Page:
When creating your power of attorney, you’ll need to designate a person to act on your behalf. This person will be responsible for managing your financial and legal affairs should you become sick or ill. Some people appoint a trusted family member to do this job, and this is fine. However, you should also consider alternates. After all, what happens if both you and the person you appointed are in a serious car accident? Some individuals appoint their estate planning lawyer as their agents. Others may designate another professional to serve this role. At the end of the day, you’ll want to choose someone you completely trust. While your agent will have a duty to handle your affairs with your best interests in mind, this person will generally have wide authority when it comes to your financial life. It is important to consider carefully the person to whom you will grant power of attorney. If you are in the process of drafting a power of attorney, contact Legal Counsel, P.A. in Orlando, Florida which employs a powers of attorney lawyer who can assist you. Have questions? We have answers. Contact Legal Counsel, P.A. today at 407-982-4321.

Understanding Different Types of Powers of Attorney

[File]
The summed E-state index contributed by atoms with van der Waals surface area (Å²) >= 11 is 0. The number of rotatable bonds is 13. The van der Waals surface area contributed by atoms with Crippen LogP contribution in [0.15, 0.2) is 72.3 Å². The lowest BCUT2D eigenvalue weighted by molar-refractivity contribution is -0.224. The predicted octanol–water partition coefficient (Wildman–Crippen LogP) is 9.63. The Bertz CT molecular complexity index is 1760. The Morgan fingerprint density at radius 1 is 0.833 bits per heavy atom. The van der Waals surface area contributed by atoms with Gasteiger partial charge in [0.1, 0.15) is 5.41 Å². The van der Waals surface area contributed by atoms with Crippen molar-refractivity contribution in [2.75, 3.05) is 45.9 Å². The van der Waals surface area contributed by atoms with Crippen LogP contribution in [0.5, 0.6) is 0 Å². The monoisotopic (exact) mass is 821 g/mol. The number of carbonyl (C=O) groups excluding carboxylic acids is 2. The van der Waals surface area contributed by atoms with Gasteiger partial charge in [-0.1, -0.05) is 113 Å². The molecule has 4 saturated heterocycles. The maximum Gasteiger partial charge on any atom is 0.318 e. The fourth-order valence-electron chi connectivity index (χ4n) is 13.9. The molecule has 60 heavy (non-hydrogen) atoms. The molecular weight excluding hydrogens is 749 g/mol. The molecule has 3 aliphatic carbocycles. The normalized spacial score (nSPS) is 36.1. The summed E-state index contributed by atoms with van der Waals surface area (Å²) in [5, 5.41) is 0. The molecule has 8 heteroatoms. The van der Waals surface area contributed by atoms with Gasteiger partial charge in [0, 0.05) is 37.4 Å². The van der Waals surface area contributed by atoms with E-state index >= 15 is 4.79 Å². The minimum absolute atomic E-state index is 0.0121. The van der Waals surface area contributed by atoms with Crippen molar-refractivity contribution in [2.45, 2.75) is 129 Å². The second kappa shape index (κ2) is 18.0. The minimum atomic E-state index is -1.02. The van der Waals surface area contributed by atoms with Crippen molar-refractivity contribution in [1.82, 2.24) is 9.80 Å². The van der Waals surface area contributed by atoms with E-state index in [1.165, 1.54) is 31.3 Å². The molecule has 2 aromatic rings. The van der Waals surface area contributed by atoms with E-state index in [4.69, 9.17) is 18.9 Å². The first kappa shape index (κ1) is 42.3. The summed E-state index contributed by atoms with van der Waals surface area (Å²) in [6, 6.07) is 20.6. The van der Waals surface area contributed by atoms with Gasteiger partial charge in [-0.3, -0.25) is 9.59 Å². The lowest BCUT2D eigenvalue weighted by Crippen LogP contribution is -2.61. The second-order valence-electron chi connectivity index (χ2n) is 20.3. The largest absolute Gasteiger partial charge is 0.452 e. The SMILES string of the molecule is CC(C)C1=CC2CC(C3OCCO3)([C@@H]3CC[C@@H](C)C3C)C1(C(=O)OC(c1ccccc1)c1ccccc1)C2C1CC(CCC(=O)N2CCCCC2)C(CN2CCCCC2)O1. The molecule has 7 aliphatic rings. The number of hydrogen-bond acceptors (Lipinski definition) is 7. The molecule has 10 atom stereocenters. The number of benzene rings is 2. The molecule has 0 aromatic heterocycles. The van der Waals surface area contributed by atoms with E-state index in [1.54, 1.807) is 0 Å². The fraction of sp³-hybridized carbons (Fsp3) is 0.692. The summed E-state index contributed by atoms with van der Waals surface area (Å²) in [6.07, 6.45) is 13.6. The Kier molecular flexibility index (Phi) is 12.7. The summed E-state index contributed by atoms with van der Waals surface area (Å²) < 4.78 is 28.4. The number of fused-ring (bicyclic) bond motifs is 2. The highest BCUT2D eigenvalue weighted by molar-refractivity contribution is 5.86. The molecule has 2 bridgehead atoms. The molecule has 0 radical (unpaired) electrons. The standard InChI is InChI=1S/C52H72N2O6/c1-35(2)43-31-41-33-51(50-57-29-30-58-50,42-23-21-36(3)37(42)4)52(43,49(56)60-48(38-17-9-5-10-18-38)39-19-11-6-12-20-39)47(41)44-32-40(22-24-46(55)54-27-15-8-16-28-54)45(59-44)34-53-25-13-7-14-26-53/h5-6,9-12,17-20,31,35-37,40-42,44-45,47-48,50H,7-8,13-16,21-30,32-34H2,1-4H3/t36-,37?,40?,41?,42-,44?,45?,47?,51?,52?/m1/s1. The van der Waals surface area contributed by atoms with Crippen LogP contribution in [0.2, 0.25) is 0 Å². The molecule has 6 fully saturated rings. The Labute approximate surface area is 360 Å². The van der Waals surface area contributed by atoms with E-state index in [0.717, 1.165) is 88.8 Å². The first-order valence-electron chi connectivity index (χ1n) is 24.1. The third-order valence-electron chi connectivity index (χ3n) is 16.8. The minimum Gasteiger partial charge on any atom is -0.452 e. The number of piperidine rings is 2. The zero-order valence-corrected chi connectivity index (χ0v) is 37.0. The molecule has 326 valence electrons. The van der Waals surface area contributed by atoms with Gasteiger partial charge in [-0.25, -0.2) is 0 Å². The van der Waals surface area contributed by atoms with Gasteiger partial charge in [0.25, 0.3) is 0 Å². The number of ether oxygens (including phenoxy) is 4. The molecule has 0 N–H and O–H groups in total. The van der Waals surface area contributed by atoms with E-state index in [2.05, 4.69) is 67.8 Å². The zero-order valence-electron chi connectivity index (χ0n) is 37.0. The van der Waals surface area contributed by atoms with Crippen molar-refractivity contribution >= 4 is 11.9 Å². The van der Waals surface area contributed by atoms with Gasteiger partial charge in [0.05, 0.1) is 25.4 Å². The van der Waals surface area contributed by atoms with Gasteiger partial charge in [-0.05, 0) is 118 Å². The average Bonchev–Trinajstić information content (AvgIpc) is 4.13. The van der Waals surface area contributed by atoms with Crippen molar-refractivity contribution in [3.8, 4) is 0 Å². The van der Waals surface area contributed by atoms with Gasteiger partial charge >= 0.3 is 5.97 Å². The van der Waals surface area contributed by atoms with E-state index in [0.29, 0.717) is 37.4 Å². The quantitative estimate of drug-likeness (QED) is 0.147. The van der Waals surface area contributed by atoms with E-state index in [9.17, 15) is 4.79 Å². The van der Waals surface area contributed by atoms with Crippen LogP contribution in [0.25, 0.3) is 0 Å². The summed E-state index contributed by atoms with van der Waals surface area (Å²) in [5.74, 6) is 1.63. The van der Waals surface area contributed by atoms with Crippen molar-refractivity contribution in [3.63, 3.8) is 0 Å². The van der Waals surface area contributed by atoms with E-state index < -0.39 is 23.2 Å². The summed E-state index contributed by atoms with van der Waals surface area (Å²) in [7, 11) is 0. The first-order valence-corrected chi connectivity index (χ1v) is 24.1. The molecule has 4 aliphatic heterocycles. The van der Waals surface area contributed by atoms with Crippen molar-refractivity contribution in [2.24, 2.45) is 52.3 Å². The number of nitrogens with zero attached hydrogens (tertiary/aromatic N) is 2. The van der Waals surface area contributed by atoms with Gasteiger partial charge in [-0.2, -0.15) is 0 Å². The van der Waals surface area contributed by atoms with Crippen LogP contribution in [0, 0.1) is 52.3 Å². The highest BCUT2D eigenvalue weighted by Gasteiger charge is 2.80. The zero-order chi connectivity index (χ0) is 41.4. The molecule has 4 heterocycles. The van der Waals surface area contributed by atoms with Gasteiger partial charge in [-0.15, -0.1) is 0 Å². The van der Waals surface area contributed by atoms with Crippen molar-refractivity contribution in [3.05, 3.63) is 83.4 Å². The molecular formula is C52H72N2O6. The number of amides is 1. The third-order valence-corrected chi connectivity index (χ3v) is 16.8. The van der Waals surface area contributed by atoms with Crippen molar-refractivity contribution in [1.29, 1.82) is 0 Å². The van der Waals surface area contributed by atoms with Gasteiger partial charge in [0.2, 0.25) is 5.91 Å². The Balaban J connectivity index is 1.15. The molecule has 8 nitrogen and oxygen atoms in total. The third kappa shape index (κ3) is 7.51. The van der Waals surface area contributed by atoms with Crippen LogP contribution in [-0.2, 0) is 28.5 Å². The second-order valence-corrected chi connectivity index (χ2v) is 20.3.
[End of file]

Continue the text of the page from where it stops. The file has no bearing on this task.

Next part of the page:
The broadest type of power of attorney is a general power of attorney and it is usually drafted by individuals with terminal illness or those who want to make sure that they designate the right person to manage their affairs should they become too ill or too disabled to make these decisions for themselves. A durable power of attorney is one that ensures that this arrangement stays in force should you become unable to make decisions for yourself. In some cases, individuals may specify a trusted doctor who must make the determination that the durable power of attorney should go into effect.

A limited power of attorney, on the other hand, is very limited and often appoints a specific person to do a specific task. If you need help selling or buying real estate in another state or need help collecting a debt, sometimes individuals grant another person, party, or lawyer, a special power of attorney. A health care power of attorney grants another individual the right to make medical decisions on your behalf should you become unable to make these choices for yourself.

When estate planning, you may want to put several legal documents in place to protect your rights. These documents might include powers of attorney, health care directives, a Last Will and Testament, and a trust. Legal Counsel, P.A. employs a power of attorney lawyer in Orlando, Florida who can walk you through the estate planning process. It is never too soon to plan ahead. Give yourself and your family the peace of mind you deserve. Have questions? We have answers. Contact Legal Counsel, P.A. today at 407-982-4321.

Getting a Power of Attorney on Behalf of a Loved One in Orlando, Florida